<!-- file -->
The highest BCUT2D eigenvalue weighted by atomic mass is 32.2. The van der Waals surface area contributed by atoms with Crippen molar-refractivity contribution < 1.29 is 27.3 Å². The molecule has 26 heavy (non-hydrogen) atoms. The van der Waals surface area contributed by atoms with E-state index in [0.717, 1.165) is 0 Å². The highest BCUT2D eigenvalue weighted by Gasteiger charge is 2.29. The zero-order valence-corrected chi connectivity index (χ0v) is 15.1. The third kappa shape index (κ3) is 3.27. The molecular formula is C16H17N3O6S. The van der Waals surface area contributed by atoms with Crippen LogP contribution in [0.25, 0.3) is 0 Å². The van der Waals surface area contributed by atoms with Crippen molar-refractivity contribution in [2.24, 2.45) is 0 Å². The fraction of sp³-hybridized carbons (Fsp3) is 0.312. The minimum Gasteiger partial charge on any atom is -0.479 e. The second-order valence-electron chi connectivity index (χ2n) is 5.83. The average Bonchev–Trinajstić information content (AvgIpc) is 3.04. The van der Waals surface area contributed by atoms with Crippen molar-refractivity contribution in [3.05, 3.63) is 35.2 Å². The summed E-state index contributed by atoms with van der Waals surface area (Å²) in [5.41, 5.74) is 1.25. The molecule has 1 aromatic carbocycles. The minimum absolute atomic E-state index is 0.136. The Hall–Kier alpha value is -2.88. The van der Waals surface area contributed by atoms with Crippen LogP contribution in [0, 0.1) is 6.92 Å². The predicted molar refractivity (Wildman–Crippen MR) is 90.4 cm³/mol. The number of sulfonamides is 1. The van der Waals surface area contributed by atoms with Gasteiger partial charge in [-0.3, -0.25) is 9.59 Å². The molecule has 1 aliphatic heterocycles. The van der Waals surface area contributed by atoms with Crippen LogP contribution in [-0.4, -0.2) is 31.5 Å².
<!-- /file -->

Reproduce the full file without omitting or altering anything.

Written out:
The highest BCUT2D eigenvalue weighted by atomic mass is 32.2. The van der Waals surface area contributed by atoms with Crippen molar-refractivity contribution < 1.29 is 27.3 Å². The molecule has 26 heavy (non-hydrogen) atoms. The van der Waals surface area contributed by atoms with E-state index in [0.717, 1.165) is 0 Å². The highest BCUT2D eigenvalue weighted by Gasteiger charge is 2.29. The zero-order valence-corrected chi connectivity index (χ0v) is 15.1. The third kappa shape index (κ3) is 3.27. The molecular formula is C16H17N3O6S. The van der Waals surface area contributed by atoms with Crippen LogP contribution in [0.25, 0.3) is 0 Å². The van der Waals surface area contributed by atoms with Crippen molar-refractivity contribution in [2.24, 2.45) is 0 Å². The fraction of sp³-hybridized carbons (Fsp3) is 0.312. The minimum Gasteiger partial charge on any atom is -0.479 e. The second-order valence-electron chi connectivity index (χ2n) is 5.83. The average Bonchev–Trinajstić information content (AvgIpc) is 3.04. The van der Waals surface area contributed by atoms with Crippen molar-refractivity contribution in [3.05, 3.63) is 35.2 Å². The summed E-state index contributed by atoms with van der Waals surface area (Å²) in [5.41, 5.74) is 1.25. The molecule has 1 aromatic carbocycles. The minimum absolute atomic E-state index is 0.136. The Hall–Kier alpha value is -2.88. The van der Waals surface area contributed by atoms with Crippen LogP contribution in [0, 0.1) is 6.92 Å². The predicted molar refractivity (Wildman–Crippen MR) is 90.4 cm³/mol. The number of sulfonamides is 1. The van der Waals surface area contributed by atoms with Gasteiger partial charge in [-0.3, -0.25) is 9.59 Å². The molecule has 1 aliphatic heterocycles. The van der Waals surface area contributed by atoms with Crippen LogP contribution in [-0.4, -0.2) is 31.5 Å².